“A tawdry downtown Magic Club – all unholy reds and phosphorescent greens – where Madonna and Rosanna Arquette finally meet: ‘Nice work, stranger.’ Or the slow nocturnal crawl of backseat shadows crossing the face of drugdealer Willem Dafoe, out on a run. Or an avenging Terence Stamp fractured between opal LA twilight and lamplit-caramel motel nights. These images, from the first films I remember shot by Ed Lachman, still stain my memory. And the vow I made to myself that someday maybe I too could join forces with this sorcerer of light and alchemist of color.” (Todd Haynes)
Bayerische Akademie der Schönen Künste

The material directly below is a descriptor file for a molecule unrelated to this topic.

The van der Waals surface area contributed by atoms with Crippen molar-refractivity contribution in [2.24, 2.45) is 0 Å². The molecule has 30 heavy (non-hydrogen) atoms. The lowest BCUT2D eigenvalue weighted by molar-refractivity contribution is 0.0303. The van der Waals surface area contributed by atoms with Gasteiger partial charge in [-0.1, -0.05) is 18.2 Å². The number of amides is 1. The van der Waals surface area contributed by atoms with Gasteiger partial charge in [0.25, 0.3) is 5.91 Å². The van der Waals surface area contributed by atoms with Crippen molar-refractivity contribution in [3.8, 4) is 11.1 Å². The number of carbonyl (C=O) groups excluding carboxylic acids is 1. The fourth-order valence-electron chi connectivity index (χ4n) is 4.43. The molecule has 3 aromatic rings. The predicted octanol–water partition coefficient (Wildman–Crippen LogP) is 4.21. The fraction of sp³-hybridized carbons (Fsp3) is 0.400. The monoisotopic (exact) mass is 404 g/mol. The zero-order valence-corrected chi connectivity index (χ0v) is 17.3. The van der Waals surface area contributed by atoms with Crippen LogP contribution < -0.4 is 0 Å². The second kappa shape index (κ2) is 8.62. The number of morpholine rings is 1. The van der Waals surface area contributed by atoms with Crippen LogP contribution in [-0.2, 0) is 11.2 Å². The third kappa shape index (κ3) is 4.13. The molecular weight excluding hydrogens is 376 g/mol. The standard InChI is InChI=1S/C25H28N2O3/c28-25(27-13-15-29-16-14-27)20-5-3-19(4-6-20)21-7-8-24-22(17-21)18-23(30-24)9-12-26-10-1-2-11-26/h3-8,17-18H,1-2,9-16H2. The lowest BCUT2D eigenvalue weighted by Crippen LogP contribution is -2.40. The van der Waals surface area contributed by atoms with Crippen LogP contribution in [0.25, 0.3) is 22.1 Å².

Extracts from the speech by director Todd Haynes during the presentation of the Lifetime Achievement Award to Ed Lachman at the awards night of the American Society of Cinematographers in February 2017 in Los Angeles. Lachman has shaped the American film scene as well as auteur cinema for over 30 years – with films like Desperately Seeking Susan to Erin Brockovich to Carol – without ever having resorted to easily recognisable formulas. He has worked many times in Europe, first with Werner Herzog and Wim Wenders, in recent years with Ulrich Seidl. When Jean-Luc Godard wanted to film in the 1980s in the United States – who did he call? Ed Lachman. Because he wanted something new, a look towards the future.
As a tribute to Lachman and his never tiring look forward, KINO DER KUNST presents an overview of the photographic works of this cinematographic legend. His Polaroids, his most famous movie stills, but also little-known photo trips to the depths of the United States or remote areas in Africa.